Now what is the main grouse of the club forum? The grouse is that Nondescript Cricket Club which ended up at the last slot of the last Premier League Tournament has not been demoted. May be there is a technical point there, but why can’t they see this as a new beginning and go ahead with the tournament. The national cricketers still would be on the road, and if they end up last once again they go down under the new format.

Well, their solution to the problem is to seek legal advice and bring an injunction against the tournament being held. Then who would be the losers – they themselves. Yet, what we at this end see is that what they are holding to ransom would be the mainstream of cricket that needs new young battle worthy cricketers in their arsenal. Without a domestic tournament in progress where would cricket end? This is a question that demands a lot of pondering.

Well! The clubs have been informed that the Premier League Limited Overs (50) tournament would be launched during the first week of December and they should be working at getting their practice nets ready.

At the other end, school cricket is also in disarray. Volleyball may be the announced national sport. Yet, a boy almost from his infancy knows what a bat and a ball are. One of the very first toys that a boy gets is a plastic bat. There is no argument cricket is the most popular game in the country and also in schools.

Yet, now we like to know who is responsible for school cricket and who the policymakers are in this very crucial sphere of activity.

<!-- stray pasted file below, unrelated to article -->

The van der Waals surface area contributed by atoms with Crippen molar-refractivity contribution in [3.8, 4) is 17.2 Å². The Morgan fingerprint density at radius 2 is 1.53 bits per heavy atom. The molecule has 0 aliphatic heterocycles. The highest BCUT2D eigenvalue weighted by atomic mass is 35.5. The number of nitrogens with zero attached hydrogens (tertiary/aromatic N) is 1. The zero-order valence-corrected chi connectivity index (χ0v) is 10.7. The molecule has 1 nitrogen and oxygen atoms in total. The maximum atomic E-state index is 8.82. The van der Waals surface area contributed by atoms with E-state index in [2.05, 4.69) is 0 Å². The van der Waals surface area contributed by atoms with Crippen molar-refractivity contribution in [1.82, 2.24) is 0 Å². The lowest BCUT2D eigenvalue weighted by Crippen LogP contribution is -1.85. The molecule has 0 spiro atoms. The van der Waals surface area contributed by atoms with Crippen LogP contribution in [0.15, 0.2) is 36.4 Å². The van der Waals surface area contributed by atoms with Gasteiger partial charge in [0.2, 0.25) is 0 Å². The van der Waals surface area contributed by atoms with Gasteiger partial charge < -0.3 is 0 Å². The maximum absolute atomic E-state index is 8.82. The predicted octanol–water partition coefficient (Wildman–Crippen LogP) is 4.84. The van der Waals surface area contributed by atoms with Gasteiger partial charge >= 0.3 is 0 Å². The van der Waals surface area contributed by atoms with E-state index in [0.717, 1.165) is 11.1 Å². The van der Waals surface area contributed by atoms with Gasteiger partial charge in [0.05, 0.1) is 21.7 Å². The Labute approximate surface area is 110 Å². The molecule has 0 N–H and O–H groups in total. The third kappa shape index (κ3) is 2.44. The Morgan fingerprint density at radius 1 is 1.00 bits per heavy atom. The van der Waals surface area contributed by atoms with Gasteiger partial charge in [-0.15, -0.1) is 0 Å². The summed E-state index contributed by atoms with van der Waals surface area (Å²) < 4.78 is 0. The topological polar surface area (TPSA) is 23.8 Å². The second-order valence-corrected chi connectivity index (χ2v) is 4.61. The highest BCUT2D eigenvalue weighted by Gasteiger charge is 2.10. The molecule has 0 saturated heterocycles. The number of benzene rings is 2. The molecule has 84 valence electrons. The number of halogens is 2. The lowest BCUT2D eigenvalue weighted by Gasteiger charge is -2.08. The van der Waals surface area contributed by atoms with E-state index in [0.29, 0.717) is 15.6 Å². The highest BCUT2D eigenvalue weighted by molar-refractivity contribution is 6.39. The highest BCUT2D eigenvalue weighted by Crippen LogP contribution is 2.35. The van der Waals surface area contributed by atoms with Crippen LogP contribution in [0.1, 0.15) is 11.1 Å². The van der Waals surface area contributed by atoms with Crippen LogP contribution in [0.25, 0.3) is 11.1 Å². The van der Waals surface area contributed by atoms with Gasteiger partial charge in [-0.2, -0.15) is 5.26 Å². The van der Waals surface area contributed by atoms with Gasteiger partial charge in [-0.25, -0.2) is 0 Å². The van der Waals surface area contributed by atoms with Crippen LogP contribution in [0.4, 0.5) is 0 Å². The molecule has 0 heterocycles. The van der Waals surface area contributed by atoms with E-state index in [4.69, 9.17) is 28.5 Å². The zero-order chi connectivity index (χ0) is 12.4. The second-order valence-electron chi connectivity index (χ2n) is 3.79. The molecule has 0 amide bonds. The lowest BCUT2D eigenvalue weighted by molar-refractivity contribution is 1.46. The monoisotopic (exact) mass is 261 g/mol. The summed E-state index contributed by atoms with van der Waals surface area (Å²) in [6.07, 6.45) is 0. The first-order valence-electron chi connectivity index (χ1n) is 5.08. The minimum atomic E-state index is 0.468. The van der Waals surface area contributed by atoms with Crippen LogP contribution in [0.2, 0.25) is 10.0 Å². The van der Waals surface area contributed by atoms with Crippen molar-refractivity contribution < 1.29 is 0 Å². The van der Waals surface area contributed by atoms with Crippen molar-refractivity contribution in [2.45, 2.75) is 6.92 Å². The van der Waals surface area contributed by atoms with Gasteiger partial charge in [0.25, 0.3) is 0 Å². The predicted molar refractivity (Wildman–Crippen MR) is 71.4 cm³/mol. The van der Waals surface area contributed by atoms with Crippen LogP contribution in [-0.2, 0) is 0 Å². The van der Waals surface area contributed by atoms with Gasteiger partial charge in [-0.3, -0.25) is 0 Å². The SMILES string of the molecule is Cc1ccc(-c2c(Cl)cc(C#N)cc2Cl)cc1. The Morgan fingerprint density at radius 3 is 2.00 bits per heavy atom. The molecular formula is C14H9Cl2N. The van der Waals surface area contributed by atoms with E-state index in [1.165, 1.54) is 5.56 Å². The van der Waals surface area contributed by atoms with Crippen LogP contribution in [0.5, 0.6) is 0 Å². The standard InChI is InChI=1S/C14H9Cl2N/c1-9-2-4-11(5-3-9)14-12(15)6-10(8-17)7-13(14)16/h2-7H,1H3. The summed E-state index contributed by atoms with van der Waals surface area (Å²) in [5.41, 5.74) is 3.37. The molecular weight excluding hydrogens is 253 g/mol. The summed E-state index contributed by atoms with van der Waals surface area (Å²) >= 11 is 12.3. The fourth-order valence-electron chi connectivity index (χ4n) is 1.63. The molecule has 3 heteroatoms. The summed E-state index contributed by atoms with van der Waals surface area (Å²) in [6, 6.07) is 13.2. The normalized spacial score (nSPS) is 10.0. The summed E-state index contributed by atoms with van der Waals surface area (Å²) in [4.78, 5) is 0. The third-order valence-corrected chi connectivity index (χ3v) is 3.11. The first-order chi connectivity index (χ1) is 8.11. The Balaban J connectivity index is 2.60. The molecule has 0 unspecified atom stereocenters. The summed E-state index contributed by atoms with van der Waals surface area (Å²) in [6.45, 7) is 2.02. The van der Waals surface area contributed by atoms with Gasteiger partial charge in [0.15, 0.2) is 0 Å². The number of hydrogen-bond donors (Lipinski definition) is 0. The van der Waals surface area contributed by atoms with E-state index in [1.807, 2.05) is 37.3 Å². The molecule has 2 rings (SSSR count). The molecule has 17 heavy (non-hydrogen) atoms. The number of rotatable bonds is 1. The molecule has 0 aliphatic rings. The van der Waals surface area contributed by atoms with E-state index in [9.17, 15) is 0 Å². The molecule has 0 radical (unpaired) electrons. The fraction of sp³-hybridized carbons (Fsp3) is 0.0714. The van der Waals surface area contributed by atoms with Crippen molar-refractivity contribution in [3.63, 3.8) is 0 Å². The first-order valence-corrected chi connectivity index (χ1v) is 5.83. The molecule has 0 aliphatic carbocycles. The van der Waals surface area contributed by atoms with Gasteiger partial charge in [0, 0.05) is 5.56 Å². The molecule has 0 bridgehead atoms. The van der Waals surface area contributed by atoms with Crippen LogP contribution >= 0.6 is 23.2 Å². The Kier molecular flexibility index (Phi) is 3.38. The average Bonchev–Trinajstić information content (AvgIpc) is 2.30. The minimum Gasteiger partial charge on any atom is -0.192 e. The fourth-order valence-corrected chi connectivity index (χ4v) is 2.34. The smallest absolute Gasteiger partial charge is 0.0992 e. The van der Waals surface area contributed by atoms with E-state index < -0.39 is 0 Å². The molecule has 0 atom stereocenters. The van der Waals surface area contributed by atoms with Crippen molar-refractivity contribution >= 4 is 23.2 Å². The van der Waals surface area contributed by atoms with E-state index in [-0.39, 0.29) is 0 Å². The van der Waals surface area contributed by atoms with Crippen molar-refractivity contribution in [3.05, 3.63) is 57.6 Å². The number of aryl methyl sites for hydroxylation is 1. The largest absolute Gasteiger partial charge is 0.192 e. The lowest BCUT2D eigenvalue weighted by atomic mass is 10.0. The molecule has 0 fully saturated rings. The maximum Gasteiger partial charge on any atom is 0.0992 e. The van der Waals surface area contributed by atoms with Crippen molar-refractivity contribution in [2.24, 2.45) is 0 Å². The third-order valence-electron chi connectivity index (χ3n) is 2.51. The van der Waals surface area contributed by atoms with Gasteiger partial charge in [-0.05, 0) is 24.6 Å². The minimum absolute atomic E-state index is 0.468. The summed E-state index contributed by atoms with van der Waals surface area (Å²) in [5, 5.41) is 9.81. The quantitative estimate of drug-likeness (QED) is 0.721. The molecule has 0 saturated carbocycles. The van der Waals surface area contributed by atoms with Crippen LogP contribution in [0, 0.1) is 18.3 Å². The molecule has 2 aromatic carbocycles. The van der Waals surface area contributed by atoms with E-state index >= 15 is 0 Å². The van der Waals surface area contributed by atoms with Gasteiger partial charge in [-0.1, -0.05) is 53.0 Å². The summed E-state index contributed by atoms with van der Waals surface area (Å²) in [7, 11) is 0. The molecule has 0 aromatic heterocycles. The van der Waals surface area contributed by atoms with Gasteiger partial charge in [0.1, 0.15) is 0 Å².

School cricket is another cricketing arm which has lost its way. Now it has grown beyond comprehension, but also has totally lost all direction and as a result most of the new talent tends to go undetected or unaccepted. Two of the glaring examples are Ajantha Mendis and Akila Dhananjaya Perera. If not for alert individuals they would have been lost for the country forever.

Yes, there was a time when the school sphere produced cricketers to the national grid at a regular basis; sadly more the Sri Lanka Schools Association got involved with the game, further that input became. In schools, sports are a subject and cricket is another extracurricular activity. But, being the only professional sport in the country, it has the focus of the people and especially children. If you doubt my words just walk around any city ground, you can see hoards of young hopefuls involved with the game in private academies.

Now the SLC in an attempt to curb the rot has teamed up with the SLSCA and recommended some adjustments that both parties think would help turn the game for the better and the talent input would become more. But, there is another school of thought who is fighting against this move and walked away from the SLSCA involved activities and has begun to play only friendlies (like what we used to do to in our cricketing days).

Now the SLSCA has threatened that it would take serious action against the schools that are not towing its line. This is a serious clash of ideologies.

We feel the only person who is oblivious to all these developments is the Minister of Education ironically who also has the hold of schools sports activity. Well as an individual there is very little that he could do, but if he could get some persons with the knowhow and get to the bottom of the issue and get a ruling that would genuinely help school cricket get back on the right track it would be the best deed to schools during his tenure.

We sum up stating, a horse would go the way he is led and so would a carted cow. But, the man has been gifted with an analytical mind to think beyond and arrive at the correct decision. The correct decisions are the need of this hour for the survival of the game of cricket in Sri Lanka.


Share This Post

comments powered by Disqus

Advertising Rates

Please contact the advertising office on 011 - 2479521 for the advertising rates.